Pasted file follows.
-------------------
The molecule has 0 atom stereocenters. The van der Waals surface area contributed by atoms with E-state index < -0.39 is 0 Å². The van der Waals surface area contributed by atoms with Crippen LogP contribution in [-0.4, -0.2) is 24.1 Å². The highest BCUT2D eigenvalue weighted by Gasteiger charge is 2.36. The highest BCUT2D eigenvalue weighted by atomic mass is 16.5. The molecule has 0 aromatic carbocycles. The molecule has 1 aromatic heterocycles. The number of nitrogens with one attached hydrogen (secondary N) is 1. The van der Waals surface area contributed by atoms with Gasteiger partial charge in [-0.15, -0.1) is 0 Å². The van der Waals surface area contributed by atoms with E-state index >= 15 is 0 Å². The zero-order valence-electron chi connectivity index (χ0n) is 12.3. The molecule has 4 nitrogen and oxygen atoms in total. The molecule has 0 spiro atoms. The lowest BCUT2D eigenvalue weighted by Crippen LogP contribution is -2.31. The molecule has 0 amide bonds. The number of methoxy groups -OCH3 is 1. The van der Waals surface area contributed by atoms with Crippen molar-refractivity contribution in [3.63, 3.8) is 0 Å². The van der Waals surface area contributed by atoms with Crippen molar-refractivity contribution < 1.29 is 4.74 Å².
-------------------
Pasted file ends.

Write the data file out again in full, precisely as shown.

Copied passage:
The molecule has 0 atom stereocenters. The van der Waals surface area contributed by atoms with E-state index < -0.39 is 0 Å². The van der Waals surface area contributed by atoms with Crippen LogP contribution in [-0.4, -0.2) is 24.1 Å². The highest BCUT2D eigenvalue weighted by Gasteiger charge is 2.36. The highest BCUT2D eigenvalue weighted by atomic mass is 16.5. The molecule has 0 aromatic carbocycles. The molecule has 1 aromatic heterocycles. The number of nitrogens with one attached hydrogen (secondary N) is 1. The van der Waals surface area contributed by atoms with Gasteiger partial charge in [-0.15, -0.1) is 0 Å². The van der Waals surface area contributed by atoms with E-state index >= 15 is 0 Å². The zero-order valence-electron chi connectivity index (χ0n) is 12.3. The molecule has 4 nitrogen and oxygen atoms in total. The molecule has 0 spiro atoms. The lowest BCUT2D eigenvalue weighted by Crippen LogP contribution is -2.31. The molecule has 0 amide bonds. The number of methoxy groups -OCH3 is 1. The van der Waals surface area contributed by atoms with Crippen molar-refractivity contribution in [3.63, 3.8) is 0 Å². The van der Waals surface area contributed by atoms with Crippen molar-refractivity contribution < 1.29 is 4.74 Å².